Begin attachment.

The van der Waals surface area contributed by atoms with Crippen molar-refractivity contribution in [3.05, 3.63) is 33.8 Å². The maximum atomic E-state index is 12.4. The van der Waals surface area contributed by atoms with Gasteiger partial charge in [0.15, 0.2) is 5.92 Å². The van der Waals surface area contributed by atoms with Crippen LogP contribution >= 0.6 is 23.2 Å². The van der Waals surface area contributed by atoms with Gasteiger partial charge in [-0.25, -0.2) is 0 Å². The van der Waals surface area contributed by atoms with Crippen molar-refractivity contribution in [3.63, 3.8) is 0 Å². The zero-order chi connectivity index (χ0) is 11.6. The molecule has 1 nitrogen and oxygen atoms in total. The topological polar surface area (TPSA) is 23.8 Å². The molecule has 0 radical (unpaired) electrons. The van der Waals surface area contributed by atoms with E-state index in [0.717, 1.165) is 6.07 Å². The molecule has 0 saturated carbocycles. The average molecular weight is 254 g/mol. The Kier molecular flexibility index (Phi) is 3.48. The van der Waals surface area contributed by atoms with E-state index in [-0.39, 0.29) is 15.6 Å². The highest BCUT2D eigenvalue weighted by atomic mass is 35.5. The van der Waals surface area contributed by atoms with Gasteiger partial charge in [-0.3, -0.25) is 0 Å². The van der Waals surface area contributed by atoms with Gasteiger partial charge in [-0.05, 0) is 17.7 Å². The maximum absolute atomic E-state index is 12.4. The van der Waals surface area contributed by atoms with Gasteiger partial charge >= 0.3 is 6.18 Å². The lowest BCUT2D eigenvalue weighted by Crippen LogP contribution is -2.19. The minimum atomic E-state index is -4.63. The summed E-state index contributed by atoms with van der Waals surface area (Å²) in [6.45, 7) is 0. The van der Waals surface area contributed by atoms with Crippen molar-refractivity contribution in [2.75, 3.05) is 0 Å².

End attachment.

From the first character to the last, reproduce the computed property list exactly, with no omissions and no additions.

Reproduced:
The van der Waals surface area contributed by atoms with Crippen molar-refractivity contribution in [3.05, 3.63) is 33.8 Å². The maximum atomic E-state index is 12.4. The van der Waals surface area contributed by atoms with Gasteiger partial charge in [0.15, 0.2) is 5.92 Å². The van der Waals surface area contributed by atoms with Crippen LogP contribution >= 0.6 is 23.2 Å². The van der Waals surface area contributed by atoms with Gasteiger partial charge in [-0.25, -0.2) is 0 Å². The van der Waals surface area contributed by atoms with Crippen molar-refractivity contribution in [3.63, 3.8) is 0 Å². The zero-order chi connectivity index (χ0) is 11.6. The molecule has 1 nitrogen and oxygen atoms in total. The topological polar surface area (TPSA) is 23.8 Å². The molecule has 0 radical (unpaired) electrons. The van der Waals surface area contributed by atoms with E-state index in [0.717, 1.165) is 6.07 Å². The molecule has 0 saturated carbocycles. The average molecular weight is 254 g/mol. The Kier molecular flexibility index (Phi) is 3.48. The van der Waals surface area contributed by atoms with E-state index in [-0.39, 0.29) is 15.6 Å². The highest BCUT2D eigenvalue weighted by atomic mass is 35.5. The van der Waals surface area contributed by atoms with Gasteiger partial charge in [-0.3, -0.25) is 0 Å². The van der Waals surface area contributed by atoms with Gasteiger partial charge in [-0.05, 0) is 17.7 Å². The maximum absolute atomic E-state index is 12.4. The van der Waals surface area contributed by atoms with Gasteiger partial charge >= 0.3 is 6.18 Å². The lowest BCUT2D eigenvalue weighted by Crippen LogP contribution is -2.19. The minimum atomic E-state index is -4.63. The summed E-state index contributed by atoms with van der Waals surface area (Å²) in [6.45, 7) is 0. The van der Waals surface area contributed by atoms with Crippen molar-refractivity contribution in [2.75, 3.05) is 0 Å².